Creativity, where art thou?
The big idea – the brand story running throughout a campaign and the entire business – can’t come from a rulebook or a set of data. So where does creativity come from?
Historically, neuropsychologists have identified the brain’s right hemisphere as the seat of creativity. It lights up when we solve problems in a pictorial or musical way, as opposed to a logical and linguistic way associated with the left hemisphere.
But how does that help us? Not much, other than we are now a lot better at creating environments that are conducive to creativity using comfortable furnishings, light, music, colour and visual stimuli. There are lots and lots of competing theories about how to boost creativity and productivity, from Edward de Bono’s ‘Lateral Thinking’ shtick to the use of neuro-linguistic programming in education.
A whole industry seems to have built up around this sort of stuff, much of it pure chicanery in our view. But here are a few nuggets from famous thinkers, writers and inventors worth throwing into the mix:
“Creativity involves breaking out of established patterns in order to look at things in a different way.” (Edward de Bono, thinker)
“Don't think. Thinking is the enemy of creativity. It's self-conscious, and anything self-conscious is lousy. You can't try to do things. You simply must do things.” (Ray Bradbury, writer)
“Creativity is just connecting things. When you ask creative people how they did something, they feel a little guilty because they didn't really do it, they just saw something. It seemed obvious to them after a while. That's because they were able to connect experiences they've had and synthesize new things.” (Steve Jobs, co-founder of Apple)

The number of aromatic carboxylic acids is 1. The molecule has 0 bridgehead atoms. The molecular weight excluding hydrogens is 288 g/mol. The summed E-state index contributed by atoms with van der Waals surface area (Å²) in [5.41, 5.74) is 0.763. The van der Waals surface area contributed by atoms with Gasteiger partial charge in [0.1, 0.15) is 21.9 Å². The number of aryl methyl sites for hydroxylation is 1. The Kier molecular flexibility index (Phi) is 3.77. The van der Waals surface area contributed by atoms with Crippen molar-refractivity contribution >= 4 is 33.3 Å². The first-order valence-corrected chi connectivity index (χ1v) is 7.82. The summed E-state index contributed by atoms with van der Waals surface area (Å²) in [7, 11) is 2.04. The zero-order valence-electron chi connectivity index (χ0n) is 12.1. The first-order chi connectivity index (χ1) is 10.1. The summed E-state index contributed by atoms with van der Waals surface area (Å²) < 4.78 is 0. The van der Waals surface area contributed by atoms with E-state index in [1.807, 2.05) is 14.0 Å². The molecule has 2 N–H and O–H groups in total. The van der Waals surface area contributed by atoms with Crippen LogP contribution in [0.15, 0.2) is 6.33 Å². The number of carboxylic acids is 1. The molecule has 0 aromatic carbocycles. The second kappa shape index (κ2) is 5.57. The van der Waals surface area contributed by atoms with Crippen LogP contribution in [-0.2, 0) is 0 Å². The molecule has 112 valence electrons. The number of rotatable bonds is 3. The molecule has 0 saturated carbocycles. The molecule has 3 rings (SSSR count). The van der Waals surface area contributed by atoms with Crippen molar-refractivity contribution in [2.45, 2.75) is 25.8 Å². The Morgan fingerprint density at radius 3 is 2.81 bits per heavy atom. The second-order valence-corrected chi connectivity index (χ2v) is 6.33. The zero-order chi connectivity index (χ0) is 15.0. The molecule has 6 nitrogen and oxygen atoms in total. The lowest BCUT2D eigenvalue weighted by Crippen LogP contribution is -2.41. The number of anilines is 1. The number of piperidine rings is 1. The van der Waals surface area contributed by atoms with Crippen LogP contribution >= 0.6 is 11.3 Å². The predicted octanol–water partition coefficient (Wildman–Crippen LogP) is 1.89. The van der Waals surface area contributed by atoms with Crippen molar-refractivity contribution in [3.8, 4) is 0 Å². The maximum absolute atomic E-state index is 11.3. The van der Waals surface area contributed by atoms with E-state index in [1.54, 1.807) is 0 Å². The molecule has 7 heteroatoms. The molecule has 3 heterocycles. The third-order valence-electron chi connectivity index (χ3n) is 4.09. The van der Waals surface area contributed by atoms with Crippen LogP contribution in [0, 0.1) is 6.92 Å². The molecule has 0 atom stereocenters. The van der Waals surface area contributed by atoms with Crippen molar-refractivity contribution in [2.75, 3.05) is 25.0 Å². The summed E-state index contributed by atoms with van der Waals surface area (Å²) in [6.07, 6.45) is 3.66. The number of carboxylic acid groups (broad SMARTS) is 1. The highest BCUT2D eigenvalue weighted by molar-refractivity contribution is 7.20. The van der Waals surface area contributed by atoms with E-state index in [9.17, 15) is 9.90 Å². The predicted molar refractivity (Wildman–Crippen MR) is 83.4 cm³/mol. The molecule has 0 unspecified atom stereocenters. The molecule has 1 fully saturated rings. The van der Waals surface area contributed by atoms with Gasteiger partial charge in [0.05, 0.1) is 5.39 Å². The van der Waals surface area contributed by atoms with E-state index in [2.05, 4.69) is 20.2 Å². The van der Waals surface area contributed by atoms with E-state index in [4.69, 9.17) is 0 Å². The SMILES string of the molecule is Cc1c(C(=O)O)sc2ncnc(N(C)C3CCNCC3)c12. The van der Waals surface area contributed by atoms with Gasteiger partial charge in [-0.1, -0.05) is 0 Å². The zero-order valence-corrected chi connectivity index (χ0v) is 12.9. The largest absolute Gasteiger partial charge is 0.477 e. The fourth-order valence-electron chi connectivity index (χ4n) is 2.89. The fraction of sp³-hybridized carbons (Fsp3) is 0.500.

“The secret to creativity is knowing how to hide your sources.” (Albert Einstein, physicist)
“Studies have shown that 90% of error in thinking is due to error in perception. If you can change your perception, you can change your emotion and this can lead to new ideas.” (Edward de Bono, thinker)
“True creativity often starts where language ends.” (Arthur Koestler, writer)
“Creativity takes courage.” (Henri Matisse, artist)
“Properly practiced creativity can make one ad do the work of ten.” (Bill Bernbach, ad legend)
Lots of food for thought there. But it illustrates the point that there is never one answer to the question. Some argue that creativity is merely remixing what was there before, or making new connections between existing elements, as Jobs said. Our dreams seem deeply personal and quirky, but they are really just amalgamations of everything we’ve seen and felt before re-sequenced by our unconscious minds.
Other believe inspiration comes from some mystical exterior source, often unsought and unexpected. The truth is that as marketers we can’t wait around for inspiration to strike; we have deadlines and clients to service.
So is there a way we can free ourselves from hackneyed thinking and, as the poet Robert Frost wrote, take the road “less traveled by”? Can we embed creativity into all our business processes?
I think the key is to have courage, as Matisse said. We can get inspiration from anywhere as long as we’re not stymied by our own timidity and self-consciousness. So many of us have a kind of locked-in syndrome whereby we stick to tried-and-tested methodologies and produce mediocre work as a result. This has been the bane of B2B marketing. One of the most debilitating human characteristics is the fear of making fools of ourselves, so we play safe. But playing safe isn’t safe at all; it’s risky business.
As we’ve said, inspiration doesn’t have to come from the features of the product itself. Plenty of successful campaigns have simply focused on the brand name, logo or colour, from the curiously obvious Silk Cut ads to the provocative French Connection “fcuk” logo; from the Macdonald’s golden arches to the purple associated with a Cadbury’s Dairy Milk chocolate bar and the red associated with the Economist magazine masthead.